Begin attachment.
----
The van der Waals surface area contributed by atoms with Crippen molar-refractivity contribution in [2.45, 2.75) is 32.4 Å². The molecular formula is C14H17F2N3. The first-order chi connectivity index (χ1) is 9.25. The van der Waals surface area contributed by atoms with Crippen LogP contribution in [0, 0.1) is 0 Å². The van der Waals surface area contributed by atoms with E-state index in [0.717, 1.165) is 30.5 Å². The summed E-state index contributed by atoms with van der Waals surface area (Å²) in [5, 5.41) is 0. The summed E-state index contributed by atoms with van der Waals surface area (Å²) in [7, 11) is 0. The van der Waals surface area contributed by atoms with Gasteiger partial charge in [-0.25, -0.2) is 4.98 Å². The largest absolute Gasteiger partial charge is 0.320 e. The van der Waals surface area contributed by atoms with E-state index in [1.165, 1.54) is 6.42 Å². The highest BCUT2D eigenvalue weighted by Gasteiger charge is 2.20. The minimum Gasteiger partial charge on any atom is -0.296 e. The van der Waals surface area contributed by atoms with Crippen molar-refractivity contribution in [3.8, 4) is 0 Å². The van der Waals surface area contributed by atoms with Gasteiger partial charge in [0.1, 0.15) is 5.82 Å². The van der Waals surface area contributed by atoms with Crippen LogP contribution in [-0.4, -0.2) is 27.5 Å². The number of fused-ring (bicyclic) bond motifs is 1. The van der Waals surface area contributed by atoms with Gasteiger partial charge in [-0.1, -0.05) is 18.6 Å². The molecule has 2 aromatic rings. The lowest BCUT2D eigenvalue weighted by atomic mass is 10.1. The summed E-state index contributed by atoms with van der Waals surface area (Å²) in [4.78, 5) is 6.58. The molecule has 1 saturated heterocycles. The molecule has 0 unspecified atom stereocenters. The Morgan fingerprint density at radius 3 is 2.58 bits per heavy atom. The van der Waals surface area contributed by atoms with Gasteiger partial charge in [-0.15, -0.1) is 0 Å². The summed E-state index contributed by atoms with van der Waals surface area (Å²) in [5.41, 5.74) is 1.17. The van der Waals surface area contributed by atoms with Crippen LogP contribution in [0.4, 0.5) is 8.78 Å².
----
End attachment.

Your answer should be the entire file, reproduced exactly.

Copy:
The van der Waals surface area contributed by atoms with Crippen molar-refractivity contribution in [2.45, 2.75) is 32.4 Å². The molecular formula is C14H17F2N3. The first-order chi connectivity index (χ1) is 9.25. The van der Waals surface area contributed by atoms with Crippen LogP contribution in [0, 0.1) is 0 Å². The van der Waals surface area contributed by atoms with E-state index in [0.717, 1.165) is 30.5 Å². The summed E-state index contributed by atoms with van der Waals surface area (Å²) in [5, 5.41) is 0. The summed E-state index contributed by atoms with van der Waals surface area (Å²) in [7, 11) is 0. The van der Waals surface area contributed by atoms with Gasteiger partial charge in [-0.25, -0.2) is 4.98 Å². The largest absolute Gasteiger partial charge is 0.320 e. The van der Waals surface area contributed by atoms with E-state index in [1.165, 1.54) is 6.42 Å². The highest BCUT2D eigenvalue weighted by Gasteiger charge is 2.20. The minimum Gasteiger partial charge on any atom is -0.296 e. The van der Waals surface area contributed by atoms with Crippen molar-refractivity contribution in [3.8, 4) is 0 Å². The van der Waals surface area contributed by atoms with Gasteiger partial charge in [0.1, 0.15) is 5.82 Å². The van der Waals surface area contributed by atoms with Crippen LogP contribution in [-0.4, -0.2) is 27.5 Å². The number of fused-ring (bicyclic) bond motifs is 1. The van der Waals surface area contributed by atoms with Gasteiger partial charge in [-0.1, -0.05) is 18.6 Å². The molecule has 2 aromatic rings. The lowest BCUT2D eigenvalue weighted by atomic mass is 10.1. The summed E-state index contributed by atoms with van der Waals surface area (Å²) in [4.78, 5) is 6.58. The molecule has 1 saturated heterocycles. The molecule has 0 unspecified atom stereocenters. The Morgan fingerprint density at radius 3 is 2.58 bits per heavy atom. The van der Waals surface area contributed by atoms with Gasteiger partial charge in [-0.15, -0.1) is 0 Å². The summed E-state index contributed by atoms with van der Waals surface area (Å²) in [5.41, 5.74) is 1.17. The van der Waals surface area contributed by atoms with Crippen LogP contribution in [0.4, 0.5) is 8.78 Å².